Communication and Social Networks (Fall 2023)/marsden core summary
This article analyzes data from the 1985 General Social Survey to provide a descriptive overview of the structure of core discussion networks in America. The networks examined are those alters that respondents named when asked to identify people "with whom you discussed matters important to you" over the last 6 months. The goal is to establish benchmark descriptions of major aspects of networks using a nationally representative sample.
The article examines measures of network size, density, and heterogeneity, as well as composition in terms of kin versus non-kin ties. Network size indicates social integration. Density, defined as the mean strength of ties between alters, measures network closure and potential for normative influence. Heterogeneity in characteristics like age and education reflect diversity of contacts.
The results show Americans' core networks are small (mean size around 3), kin-centered (55% kin on average), and dense (mean 0.61 on 0-1 scale). Nearly a quarter of respondents have marginal networks of 0-1 contacts. Networks are homogeneous compared to the population, especially racially/ethnically. Age and education diversity are 50-60% of sample diversity.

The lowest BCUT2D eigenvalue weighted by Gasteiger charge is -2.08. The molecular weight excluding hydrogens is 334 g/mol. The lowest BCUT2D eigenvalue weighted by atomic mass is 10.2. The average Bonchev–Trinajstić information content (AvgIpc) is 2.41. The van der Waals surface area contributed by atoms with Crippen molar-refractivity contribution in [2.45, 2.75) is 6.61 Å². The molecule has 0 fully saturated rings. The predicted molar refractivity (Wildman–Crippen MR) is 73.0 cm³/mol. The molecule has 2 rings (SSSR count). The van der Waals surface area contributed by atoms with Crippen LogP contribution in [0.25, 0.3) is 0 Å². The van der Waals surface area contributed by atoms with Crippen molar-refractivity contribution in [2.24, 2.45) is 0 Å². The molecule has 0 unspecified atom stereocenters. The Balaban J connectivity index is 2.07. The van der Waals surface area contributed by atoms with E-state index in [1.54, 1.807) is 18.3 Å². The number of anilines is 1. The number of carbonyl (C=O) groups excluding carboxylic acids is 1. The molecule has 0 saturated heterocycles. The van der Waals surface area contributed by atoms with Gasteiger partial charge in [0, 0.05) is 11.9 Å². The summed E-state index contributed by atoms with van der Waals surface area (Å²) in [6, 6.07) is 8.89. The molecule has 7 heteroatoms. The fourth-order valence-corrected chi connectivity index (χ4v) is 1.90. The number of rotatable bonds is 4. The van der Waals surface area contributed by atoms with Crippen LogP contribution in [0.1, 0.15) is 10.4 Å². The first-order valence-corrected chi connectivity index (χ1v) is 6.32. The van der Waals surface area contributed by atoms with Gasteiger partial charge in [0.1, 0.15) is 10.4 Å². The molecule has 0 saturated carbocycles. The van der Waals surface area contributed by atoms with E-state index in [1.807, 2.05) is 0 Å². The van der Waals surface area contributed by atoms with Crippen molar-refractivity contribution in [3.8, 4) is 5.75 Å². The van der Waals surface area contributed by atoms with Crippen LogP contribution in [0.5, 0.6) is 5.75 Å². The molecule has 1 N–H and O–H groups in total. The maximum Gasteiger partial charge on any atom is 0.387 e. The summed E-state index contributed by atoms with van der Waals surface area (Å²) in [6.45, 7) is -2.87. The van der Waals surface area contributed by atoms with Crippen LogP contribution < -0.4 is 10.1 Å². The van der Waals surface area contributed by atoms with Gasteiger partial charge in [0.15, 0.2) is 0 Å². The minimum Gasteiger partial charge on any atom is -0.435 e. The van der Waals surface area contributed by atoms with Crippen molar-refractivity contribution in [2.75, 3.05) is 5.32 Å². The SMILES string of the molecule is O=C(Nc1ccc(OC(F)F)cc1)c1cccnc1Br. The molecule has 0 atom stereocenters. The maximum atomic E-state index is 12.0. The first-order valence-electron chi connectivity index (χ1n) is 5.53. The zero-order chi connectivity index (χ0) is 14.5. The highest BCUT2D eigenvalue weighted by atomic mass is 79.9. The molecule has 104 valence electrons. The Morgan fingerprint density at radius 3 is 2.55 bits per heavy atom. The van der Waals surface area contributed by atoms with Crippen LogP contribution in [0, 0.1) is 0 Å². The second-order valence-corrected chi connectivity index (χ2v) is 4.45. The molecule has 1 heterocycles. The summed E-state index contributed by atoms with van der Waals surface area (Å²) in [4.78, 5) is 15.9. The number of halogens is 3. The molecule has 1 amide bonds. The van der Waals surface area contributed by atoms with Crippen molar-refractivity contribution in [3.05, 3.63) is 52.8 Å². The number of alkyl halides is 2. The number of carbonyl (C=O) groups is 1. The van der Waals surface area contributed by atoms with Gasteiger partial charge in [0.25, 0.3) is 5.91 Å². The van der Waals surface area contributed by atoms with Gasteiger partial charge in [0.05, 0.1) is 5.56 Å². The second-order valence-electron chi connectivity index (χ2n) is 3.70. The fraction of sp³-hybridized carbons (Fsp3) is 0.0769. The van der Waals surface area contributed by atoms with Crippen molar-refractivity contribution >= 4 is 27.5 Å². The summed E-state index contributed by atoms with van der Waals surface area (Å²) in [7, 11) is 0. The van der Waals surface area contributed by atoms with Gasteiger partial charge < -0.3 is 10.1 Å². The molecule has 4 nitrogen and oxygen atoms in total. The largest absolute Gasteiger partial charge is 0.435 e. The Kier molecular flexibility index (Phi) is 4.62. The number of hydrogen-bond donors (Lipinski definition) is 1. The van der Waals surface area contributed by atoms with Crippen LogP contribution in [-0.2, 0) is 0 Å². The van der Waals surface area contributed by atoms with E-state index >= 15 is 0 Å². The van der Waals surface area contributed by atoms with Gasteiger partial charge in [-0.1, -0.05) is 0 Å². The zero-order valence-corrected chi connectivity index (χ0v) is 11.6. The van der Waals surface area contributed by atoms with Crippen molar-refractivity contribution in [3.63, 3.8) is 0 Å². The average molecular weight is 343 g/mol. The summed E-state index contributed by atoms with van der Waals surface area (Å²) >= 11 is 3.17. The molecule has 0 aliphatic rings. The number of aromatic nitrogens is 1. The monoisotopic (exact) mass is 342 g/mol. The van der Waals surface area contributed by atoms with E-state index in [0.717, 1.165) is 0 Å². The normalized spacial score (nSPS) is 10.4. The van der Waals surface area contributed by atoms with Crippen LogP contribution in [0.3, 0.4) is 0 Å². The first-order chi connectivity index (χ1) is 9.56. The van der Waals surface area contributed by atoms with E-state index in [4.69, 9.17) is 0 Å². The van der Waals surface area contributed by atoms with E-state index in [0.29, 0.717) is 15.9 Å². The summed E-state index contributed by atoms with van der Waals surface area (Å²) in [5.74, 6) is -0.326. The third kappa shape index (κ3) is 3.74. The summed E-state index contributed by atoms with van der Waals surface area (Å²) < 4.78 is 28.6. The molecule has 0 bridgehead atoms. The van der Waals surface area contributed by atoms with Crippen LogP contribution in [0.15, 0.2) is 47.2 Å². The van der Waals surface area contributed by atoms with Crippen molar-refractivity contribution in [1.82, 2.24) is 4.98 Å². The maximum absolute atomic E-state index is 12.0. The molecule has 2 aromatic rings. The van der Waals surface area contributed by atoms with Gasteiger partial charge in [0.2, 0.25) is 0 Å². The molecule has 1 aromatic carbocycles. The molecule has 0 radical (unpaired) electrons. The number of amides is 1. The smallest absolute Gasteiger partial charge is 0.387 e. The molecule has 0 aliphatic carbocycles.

There is substantial variation across networks in size and heterogeneity. In 25% of networks, alter age diversity is less than 5 years; in 26% it exceeds 15 years. 30% of networks have education diversity less than 1 year; 27% exceed 2.5 years. Only 8% contain any race/ethnic diversity. Sex diversity is greater.
Differences are most pronounced by age and education. Network range is greatest for the young and middle-aged. Size drops with age, as does diversity. Education is positively associated with size, diversity, and non-kin composition. Blacks have smaller, less diverse networks than whites. Residents of larger places have lower density and more diversity.
The homogeneity relative to the population supports the characterization of these networks as "core" - they provide a small, dense, homogeneous environment centered on kinship. But the variability shows network range is constrained for older, less educated, rural respondents.
The data suggest the young, educated and urban have greater access to diverse contacts that may be beneficial for outcomes like information gathering. The standardized network measures allow examining links to outcomes like wellbeing.
In conclusion, the article provides a foundational descriptive analysis of core discussion networks using high-quality, nationally representative data. It establishes benchmark measures and documents subgroup differences relevant to research on social environments. The data will enable further network research.